Finding Your Life Goals

This is an exercise that may help in planning one’s future and prioritizing life goals.

Step 1:

Pick a time frame for the exercise. Usually I suggest that clients focus on their life in five years, but in different circumstances other time periods (shorter or longer) would be more appropriate.

Step 2:

Make a list of all the things that, if they were true about your life in 5 years (or whatever your time frame is), you would be pleased that they were true. This list is kind of a "brainstorming" exercise – list as many things as you can – at least 50, and 100 is ok – and include both practical type things (I’d have paid off my credit card debt, I’d be a homeowner) to fanciful or long-shot statements (I’d be living on a South Pacific Island, or I’d be a famous and successful artist ). The statements should cover all aspects of your life, if possible (e.g., financial, relationship, career, hobbies and interests, spiritual/psychological, etc) and it’s fine if they are contradictory (That is, one item might be, "I’m living in Paris", and another might be "I’m living on a farm in Tennessee".) Come up with at least 50, though, even if it takes a few days.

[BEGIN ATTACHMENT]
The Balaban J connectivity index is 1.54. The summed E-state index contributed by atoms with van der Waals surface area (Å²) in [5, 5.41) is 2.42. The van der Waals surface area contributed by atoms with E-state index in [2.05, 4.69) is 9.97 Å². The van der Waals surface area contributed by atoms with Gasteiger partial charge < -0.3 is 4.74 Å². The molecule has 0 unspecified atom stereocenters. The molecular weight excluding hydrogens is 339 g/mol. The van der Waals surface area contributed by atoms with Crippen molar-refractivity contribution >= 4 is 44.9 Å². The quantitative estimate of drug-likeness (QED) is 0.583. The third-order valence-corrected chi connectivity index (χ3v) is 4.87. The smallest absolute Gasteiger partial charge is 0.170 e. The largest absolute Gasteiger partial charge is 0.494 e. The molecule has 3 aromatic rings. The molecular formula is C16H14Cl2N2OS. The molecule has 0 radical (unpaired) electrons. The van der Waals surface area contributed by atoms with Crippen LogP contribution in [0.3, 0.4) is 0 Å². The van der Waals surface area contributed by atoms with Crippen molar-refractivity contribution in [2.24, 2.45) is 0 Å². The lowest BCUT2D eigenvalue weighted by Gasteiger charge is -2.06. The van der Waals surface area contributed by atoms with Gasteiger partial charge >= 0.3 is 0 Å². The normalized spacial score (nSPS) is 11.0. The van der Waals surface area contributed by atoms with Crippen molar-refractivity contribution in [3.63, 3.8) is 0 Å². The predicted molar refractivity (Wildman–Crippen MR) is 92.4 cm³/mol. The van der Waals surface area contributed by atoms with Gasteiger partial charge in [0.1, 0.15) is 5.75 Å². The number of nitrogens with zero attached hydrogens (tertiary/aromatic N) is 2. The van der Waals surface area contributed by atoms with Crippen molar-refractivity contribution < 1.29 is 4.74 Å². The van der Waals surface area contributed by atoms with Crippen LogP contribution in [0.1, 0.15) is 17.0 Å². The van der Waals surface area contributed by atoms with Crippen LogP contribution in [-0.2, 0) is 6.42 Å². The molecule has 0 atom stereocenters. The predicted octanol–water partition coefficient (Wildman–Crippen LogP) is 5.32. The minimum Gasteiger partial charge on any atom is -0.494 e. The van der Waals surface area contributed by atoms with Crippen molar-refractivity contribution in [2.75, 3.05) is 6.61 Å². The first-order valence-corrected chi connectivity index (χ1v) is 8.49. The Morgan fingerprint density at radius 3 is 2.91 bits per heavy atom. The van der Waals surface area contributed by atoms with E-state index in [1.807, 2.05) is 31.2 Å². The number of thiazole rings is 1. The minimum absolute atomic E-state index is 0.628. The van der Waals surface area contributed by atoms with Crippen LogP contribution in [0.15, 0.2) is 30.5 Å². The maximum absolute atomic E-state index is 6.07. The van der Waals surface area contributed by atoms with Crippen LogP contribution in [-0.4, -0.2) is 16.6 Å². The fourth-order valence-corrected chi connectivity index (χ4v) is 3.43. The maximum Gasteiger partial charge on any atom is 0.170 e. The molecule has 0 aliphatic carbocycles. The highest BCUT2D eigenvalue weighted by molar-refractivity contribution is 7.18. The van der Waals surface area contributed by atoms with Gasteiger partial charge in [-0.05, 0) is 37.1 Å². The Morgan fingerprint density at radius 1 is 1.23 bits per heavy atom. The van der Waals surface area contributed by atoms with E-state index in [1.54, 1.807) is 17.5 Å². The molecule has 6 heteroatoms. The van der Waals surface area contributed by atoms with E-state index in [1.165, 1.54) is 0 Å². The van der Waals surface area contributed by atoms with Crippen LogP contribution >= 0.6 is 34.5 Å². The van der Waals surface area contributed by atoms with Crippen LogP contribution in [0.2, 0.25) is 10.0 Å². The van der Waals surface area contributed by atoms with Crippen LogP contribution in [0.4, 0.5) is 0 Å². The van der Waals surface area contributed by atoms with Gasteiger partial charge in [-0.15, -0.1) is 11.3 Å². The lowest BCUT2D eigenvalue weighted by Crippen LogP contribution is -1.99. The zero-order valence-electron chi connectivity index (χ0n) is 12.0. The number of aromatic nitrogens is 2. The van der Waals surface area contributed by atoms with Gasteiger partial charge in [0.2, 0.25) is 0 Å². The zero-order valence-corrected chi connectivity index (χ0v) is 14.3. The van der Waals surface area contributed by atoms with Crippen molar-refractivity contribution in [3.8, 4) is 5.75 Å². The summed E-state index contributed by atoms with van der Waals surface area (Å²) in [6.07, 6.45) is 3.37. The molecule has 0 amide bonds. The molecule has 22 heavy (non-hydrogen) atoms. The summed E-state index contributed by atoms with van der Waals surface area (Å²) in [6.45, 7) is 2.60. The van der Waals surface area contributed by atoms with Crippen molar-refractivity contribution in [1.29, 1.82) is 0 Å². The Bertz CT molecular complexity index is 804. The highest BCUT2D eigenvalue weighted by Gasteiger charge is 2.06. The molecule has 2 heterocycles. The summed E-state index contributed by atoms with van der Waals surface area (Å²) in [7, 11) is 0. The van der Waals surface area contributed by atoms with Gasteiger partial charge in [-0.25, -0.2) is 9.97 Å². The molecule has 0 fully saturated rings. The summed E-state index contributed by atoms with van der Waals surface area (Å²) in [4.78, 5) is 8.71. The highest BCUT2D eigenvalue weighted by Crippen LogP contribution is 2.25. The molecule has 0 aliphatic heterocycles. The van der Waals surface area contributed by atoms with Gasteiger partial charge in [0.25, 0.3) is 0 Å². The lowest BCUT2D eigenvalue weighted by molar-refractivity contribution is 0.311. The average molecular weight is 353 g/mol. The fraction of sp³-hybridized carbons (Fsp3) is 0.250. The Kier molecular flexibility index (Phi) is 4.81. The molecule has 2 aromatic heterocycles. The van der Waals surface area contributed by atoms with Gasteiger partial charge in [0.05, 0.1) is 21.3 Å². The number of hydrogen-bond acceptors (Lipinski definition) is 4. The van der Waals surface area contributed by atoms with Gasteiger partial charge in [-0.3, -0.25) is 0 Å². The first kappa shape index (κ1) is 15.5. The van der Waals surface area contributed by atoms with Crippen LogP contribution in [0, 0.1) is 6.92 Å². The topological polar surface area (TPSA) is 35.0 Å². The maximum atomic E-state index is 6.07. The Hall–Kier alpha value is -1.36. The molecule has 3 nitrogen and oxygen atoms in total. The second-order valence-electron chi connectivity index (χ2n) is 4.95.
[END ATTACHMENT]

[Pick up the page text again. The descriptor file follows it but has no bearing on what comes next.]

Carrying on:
Put the completed list aside for a day or two.

Step 3:

Take your list of "things that, if they were true about my life, I would be pleased that they were true", and put a star next to the five most important.

In doing this, you are free to restate/condense statements from the first list. (Thus, for example, if your original list had a number of statements like "I’d have visited Peru", "I d have gone to Egypt", "I’d spend a summer in France", you could condense this into one statement like "I’d travel internationally often" ).

These five Most Important statements cannot, however, contradict each other. (Thus, you can’t have both, "I’d be a hermit" and "I’d live with a lot of people in a city" in your top five).

The five starred goals you end up represent, for this exercise, your most important goals for the future. Sit with this list for a few days and see if it feels true. If you are satisfied with the goals you’ve chosen, write up your final list and put it someplace where you can refer to it from time to time. Begin working on a list of the steps you’ll need to take to achieve these goals.

Michael Abrahams LCSW-C